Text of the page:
What more do you need? You know, to be a successful business, you need people, which Africa's got.
You need, you know, to be rich in commodities and I think there are, like I said. You know, there's the Africa trade agreement and all these positive things—those show good intent in terms of the efforts, the African countries getting their act together. Then you combine all of that, then you can sort of say, “There's a good opportunity.”
JB: Now, if this isn't a positive note to end on, then I don't know what it is.
That was it for part one of the interview with Mohammed Akoojee.
JB: Keep an eye out for the upcoming episode, in which we’ll be talking about how Mohammed and Imperial are involved in trying to figure out the distribution of a COVID vaccine across the African continent.
Thank you so much for listening. If you liked it, you would make us so happy if you told your friends and family about it and share it on social media.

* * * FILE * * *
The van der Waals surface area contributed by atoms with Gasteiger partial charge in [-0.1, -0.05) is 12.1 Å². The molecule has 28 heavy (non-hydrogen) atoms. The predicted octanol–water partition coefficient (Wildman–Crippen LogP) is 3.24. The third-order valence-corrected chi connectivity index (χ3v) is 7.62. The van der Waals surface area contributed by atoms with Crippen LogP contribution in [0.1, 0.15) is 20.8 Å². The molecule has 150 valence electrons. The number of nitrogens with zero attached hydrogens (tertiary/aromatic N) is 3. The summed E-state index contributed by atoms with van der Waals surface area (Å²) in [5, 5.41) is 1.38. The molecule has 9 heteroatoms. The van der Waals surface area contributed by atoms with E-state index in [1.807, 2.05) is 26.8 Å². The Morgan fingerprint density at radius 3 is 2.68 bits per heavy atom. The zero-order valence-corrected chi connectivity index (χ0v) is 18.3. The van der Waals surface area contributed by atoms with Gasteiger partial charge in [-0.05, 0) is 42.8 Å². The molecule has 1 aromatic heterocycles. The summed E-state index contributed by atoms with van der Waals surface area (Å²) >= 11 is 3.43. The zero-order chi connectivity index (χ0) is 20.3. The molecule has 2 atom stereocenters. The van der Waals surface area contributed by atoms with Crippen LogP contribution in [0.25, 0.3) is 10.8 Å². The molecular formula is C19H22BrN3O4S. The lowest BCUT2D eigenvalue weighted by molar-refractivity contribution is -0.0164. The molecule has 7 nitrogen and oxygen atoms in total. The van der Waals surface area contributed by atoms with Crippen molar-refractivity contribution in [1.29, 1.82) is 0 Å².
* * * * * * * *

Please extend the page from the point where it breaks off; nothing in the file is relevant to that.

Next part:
If you want to learn more about Imperial and developments in the African logistics sector, particularly in e-logistics, I'll leave a link in the show notes, my colleagues have done some great work about that.
Also, if you're curious about the African Continental Free Trade Area, I'll link to some info too. Thank you so much to Mohammed Akoojee for taking the time to talk.
Creating Markets is a production of the IFC comms team.
Nicholas Alexander was the sound editor for this episode. And I'm your host, Jasmin Bauomy. And I'll talk to you again soon.